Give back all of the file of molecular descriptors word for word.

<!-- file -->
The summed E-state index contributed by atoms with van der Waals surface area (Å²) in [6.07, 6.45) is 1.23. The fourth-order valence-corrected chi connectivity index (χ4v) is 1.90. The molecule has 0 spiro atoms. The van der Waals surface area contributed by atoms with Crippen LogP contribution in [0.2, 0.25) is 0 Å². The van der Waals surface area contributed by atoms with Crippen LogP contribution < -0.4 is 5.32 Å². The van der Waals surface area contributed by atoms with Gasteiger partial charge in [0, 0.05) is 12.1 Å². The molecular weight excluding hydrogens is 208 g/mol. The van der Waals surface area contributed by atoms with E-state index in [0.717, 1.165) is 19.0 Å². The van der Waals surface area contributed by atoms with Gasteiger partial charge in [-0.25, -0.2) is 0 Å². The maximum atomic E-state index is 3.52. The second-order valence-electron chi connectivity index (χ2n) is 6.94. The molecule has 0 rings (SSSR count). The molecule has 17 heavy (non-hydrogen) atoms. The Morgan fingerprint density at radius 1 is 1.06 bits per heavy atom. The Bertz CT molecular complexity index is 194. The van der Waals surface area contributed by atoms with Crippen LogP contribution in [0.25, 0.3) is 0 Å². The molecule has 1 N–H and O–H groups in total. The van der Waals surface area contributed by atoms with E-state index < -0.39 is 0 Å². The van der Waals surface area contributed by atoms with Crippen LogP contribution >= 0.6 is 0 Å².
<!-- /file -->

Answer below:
The summed E-state index contributed by atoms with van der Waals surface area (Å²) in [6.07, 6.45) is 1.23. The fourth-order valence-corrected chi connectivity index (χ4v) is 1.90. The molecule has 0 spiro atoms. The van der Waals surface area contributed by atoms with Crippen LogP contribution in [0.2, 0.25) is 0 Å². The van der Waals surface area contributed by atoms with Crippen LogP contribution < -0.4 is 5.32 Å². The van der Waals surface area contributed by atoms with Gasteiger partial charge in [0, 0.05) is 12.1 Å². The molecular weight excluding hydrogens is 208 g/mol. The van der Waals surface area contributed by atoms with E-state index in [0.717, 1.165) is 19.0 Å². The van der Waals surface area contributed by atoms with Gasteiger partial charge in [-0.25, -0.2) is 0 Å². The maximum atomic E-state index is 3.52. The second-order valence-electron chi connectivity index (χ2n) is 6.94. The molecule has 0 rings (SSSR count). The molecule has 17 heavy (non-hydrogen) atoms. The Morgan fingerprint density at radius 1 is 1.06 bits per heavy atom. The Bertz CT molecular complexity index is 194. The van der Waals surface area contributed by atoms with Crippen LogP contribution in [0.25, 0.3) is 0 Å². The molecule has 1 N–H and O–H groups in total. The van der Waals surface area contributed by atoms with E-state index < -0.39 is 0 Å². The van der Waals surface area contributed by atoms with Crippen LogP contribution >= 0.6 is 0 Å².